Adapted from John Updike's novel, The Witches of Eastwick is a peculiar mishmash of small-town social satire, Faustian morality story and old-fashioned gross-out horror. Susan Sarandon, Michelle Pfeiffer and Cher play three bored New England women, each recently divorced, who decide to conjure up the perfect man with the help of a little black magic. But the plan backfires when a certain Daryl Van Horne turns up in their small community of Eastwick. He's played by Jack Nicholson, eyebrows perennially arched… and he happens to be the Devil. Directed by Mad Max helmer George Miller, there's no denying that The Witches of Eastwick gains a lot of mileage out of Nicholson's diabolically entertaining performance, although it's not too much of a stretch to suggest that he's essentially playing himself. One of the film's greatest pleasures comes in the unexpected form of composer John Williams, not often associated with movies such as this, but whose music is a dark-hued delight from start to finish. Williams' score was the recipient of one of the film's two Oscar nominations in 1987, the other going to the sound design.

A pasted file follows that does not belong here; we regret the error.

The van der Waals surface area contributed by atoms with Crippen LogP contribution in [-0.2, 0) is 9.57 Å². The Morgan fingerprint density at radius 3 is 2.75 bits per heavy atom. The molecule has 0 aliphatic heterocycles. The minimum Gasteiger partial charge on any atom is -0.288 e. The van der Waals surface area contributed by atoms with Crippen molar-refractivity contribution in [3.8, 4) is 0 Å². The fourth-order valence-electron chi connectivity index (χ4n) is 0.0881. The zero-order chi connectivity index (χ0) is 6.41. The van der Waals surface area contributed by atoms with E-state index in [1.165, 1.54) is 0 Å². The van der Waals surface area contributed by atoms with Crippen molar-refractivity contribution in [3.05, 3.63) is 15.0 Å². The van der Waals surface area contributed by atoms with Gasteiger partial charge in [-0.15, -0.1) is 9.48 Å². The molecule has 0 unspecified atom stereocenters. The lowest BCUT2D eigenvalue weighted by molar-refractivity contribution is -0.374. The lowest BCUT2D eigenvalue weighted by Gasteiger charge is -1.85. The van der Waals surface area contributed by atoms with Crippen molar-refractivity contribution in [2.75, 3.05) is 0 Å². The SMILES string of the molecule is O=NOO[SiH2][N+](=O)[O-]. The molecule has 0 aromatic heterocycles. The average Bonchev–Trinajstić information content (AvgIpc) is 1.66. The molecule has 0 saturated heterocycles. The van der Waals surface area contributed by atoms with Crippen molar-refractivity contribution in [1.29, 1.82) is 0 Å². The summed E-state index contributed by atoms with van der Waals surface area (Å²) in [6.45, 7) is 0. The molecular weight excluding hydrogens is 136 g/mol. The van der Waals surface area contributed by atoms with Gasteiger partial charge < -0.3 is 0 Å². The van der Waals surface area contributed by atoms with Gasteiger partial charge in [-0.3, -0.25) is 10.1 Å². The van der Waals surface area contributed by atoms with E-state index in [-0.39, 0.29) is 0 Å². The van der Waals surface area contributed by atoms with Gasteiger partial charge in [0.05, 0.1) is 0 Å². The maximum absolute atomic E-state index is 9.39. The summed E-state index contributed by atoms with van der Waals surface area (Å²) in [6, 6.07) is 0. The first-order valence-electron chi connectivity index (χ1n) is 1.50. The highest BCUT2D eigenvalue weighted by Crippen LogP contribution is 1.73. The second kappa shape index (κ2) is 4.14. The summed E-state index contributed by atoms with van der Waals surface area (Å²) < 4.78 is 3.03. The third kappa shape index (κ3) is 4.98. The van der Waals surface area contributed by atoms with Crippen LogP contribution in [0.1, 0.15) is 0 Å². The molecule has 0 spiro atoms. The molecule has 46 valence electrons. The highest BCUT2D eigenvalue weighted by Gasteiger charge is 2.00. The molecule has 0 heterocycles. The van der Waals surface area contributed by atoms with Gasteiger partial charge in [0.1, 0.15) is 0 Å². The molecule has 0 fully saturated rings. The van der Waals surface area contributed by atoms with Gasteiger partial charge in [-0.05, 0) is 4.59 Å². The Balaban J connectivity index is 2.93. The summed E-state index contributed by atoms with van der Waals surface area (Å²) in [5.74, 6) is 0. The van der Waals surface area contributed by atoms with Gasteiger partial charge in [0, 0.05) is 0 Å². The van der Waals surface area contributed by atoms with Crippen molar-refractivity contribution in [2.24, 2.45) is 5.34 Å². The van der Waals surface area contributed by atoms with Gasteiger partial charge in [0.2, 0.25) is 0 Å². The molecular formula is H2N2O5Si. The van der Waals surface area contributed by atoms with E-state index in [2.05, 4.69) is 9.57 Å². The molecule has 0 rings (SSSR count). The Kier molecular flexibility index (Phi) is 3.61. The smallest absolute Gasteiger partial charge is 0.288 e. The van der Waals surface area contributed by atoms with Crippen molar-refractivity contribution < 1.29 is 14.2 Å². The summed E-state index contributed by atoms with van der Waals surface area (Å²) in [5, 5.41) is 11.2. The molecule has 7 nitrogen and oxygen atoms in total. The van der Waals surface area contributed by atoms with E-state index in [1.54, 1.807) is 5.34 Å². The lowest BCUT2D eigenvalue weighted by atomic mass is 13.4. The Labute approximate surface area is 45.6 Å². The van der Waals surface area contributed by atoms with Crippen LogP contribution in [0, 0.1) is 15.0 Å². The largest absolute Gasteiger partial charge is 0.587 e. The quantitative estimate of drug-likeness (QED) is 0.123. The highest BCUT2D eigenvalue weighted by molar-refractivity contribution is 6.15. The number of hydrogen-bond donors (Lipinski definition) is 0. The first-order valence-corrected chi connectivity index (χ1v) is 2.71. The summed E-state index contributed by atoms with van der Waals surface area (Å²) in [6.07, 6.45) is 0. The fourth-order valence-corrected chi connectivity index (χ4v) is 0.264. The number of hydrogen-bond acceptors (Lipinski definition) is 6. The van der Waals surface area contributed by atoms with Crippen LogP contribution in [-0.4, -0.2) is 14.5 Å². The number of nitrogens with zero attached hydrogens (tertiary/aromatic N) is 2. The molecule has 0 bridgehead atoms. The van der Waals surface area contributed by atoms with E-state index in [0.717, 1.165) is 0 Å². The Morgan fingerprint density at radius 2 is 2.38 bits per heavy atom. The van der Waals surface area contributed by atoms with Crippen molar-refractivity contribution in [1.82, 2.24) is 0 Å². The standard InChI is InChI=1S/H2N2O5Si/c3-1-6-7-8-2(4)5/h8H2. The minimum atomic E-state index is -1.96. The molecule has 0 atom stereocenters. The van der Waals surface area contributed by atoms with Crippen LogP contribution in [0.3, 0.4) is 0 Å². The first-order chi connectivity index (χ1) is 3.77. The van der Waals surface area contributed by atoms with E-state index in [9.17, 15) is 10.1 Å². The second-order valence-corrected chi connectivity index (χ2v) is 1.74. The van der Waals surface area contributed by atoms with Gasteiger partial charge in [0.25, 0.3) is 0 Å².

Although it's tempting to associate Williams predominately with rousing blockbusters directed by Steven Spielberg and George Lucas, he has shown an underrated flair for the dramatic throughout his career. He's occasionally stepped into the horror arena (1979's Dracula has a darkly romantic score) and his works for director Oliver Stone (Born on the Fourth of July; JFK, Nixon) feature plenty of brooding, challenging moments. Indeed, many of his scores for Steven Spielberg feature horrifying sections – Jaws, Close Encounters of the Third Kind, Jurassic Park and especially War of the Worlds all feature their fair share of scary material. So on reflection, Williams isn't all that surprising a choice of composer for The Witches of Eastwick. But the darkness of the score is largely tempered with a breezy sense of wit; few of Williams' scores are composed with such a gleeful sense of mischievous fun. The centrepiece is the absolutely wonderful "Dance of the Witches", one of the least heralded yet brilliant themes of this composer's illustrious career. A devilishly malevolent yet whimsical piece for airy woodwinds and fiddles, with a prominent synth undercurrent (unusual for this composer), it eventual builds into grandiose proportions befitting Nicholson's Lord of Darkness and the three empowered witches at the heart of the story.